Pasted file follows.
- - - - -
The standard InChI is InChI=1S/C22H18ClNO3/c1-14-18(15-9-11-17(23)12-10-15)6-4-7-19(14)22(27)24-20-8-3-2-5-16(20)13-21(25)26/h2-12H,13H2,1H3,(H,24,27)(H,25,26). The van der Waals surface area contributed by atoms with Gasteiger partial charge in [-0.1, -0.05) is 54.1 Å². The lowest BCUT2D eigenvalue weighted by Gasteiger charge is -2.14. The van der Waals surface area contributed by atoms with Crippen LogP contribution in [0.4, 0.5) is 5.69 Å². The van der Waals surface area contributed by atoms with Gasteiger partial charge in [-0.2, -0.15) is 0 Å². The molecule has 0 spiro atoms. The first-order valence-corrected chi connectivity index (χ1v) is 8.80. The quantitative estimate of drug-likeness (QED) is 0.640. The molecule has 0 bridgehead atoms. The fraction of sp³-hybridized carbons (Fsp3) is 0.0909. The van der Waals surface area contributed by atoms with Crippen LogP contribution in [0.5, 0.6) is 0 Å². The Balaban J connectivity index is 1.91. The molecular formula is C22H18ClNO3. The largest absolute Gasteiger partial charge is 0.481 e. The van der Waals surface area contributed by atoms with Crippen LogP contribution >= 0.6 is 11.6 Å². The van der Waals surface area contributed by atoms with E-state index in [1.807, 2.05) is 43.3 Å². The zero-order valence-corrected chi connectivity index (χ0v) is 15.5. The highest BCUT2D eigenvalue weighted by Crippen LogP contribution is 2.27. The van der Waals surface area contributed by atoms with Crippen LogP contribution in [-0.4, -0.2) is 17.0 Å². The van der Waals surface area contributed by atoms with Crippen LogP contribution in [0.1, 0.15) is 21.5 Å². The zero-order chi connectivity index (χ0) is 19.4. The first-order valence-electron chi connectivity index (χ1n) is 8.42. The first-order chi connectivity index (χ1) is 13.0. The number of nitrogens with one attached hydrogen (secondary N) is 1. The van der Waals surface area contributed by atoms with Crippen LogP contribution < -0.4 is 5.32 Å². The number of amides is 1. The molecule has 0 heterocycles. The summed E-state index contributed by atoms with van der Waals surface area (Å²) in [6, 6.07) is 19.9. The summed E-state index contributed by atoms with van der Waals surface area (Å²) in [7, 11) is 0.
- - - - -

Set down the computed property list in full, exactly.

The standard InChI is InChI=1S/C22H18ClNO3/c1-14-18(15-9-11-17(23)12-10-15)6-4-7-19(14)22(27)24-20-8-3-2-5-16(20)13-21(25)26/h2-12H,13H2,1H3,(H,24,27)(H,25,26). The van der Waals surface area contributed by atoms with Gasteiger partial charge in [-0.1, -0.05) is 54.1 Å². The lowest BCUT2D eigenvalue weighted by Gasteiger charge is -2.14. The van der Waals surface area contributed by atoms with Crippen LogP contribution in [0.4, 0.5) is 5.69 Å². The van der Waals surface area contributed by atoms with Gasteiger partial charge in [-0.2, -0.15) is 0 Å². The molecule has 0 spiro atoms. The first-order valence-corrected chi connectivity index (χ1v) is 8.80. The quantitative estimate of drug-likeness (QED) is 0.640. The molecule has 0 bridgehead atoms. The fraction of sp³-hybridized carbons (Fsp3) is 0.0909. The van der Waals surface area contributed by atoms with Crippen LogP contribution in [0.5, 0.6) is 0 Å². The Balaban J connectivity index is 1.91. The molecular formula is C22H18ClNO3. The largest absolute Gasteiger partial charge is 0.481 e. The van der Waals surface area contributed by atoms with Crippen LogP contribution >= 0.6 is 11.6 Å². The van der Waals surface area contributed by atoms with E-state index in [1.807, 2.05) is 43.3 Å². The zero-order valence-corrected chi connectivity index (χ0v) is 15.5. The highest BCUT2D eigenvalue weighted by Crippen LogP contribution is 2.27. The van der Waals surface area contributed by atoms with Crippen LogP contribution in [-0.4, -0.2) is 17.0 Å². The van der Waals surface area contributed by atoms with Crippen LogP contribution in [0.1, 0.15) is 21.5 Å². The zero-order chi connectivity index (χ0) is 19.4. The first-order valence-electron chi connectivity index (χ1n) is 8.42. The first-order chi connectivity index (χ1) is 13.0. The number of nitrogens with one attached hydrogen (secondary N) is 1. The van der Waals surface area contributed by atoms with Crippen LogP contribution < -0.4 is 5.32 Å². The number of amides is 1. The molecule has 0 heterocycles. The summed E-state index contributed by atoms with van der Waals surface area (Å²) in [6, 6.07) is 19.9. The summed E-state index contributed by atoms with van der Waals surface area (Å²) in [7, 11) is 0.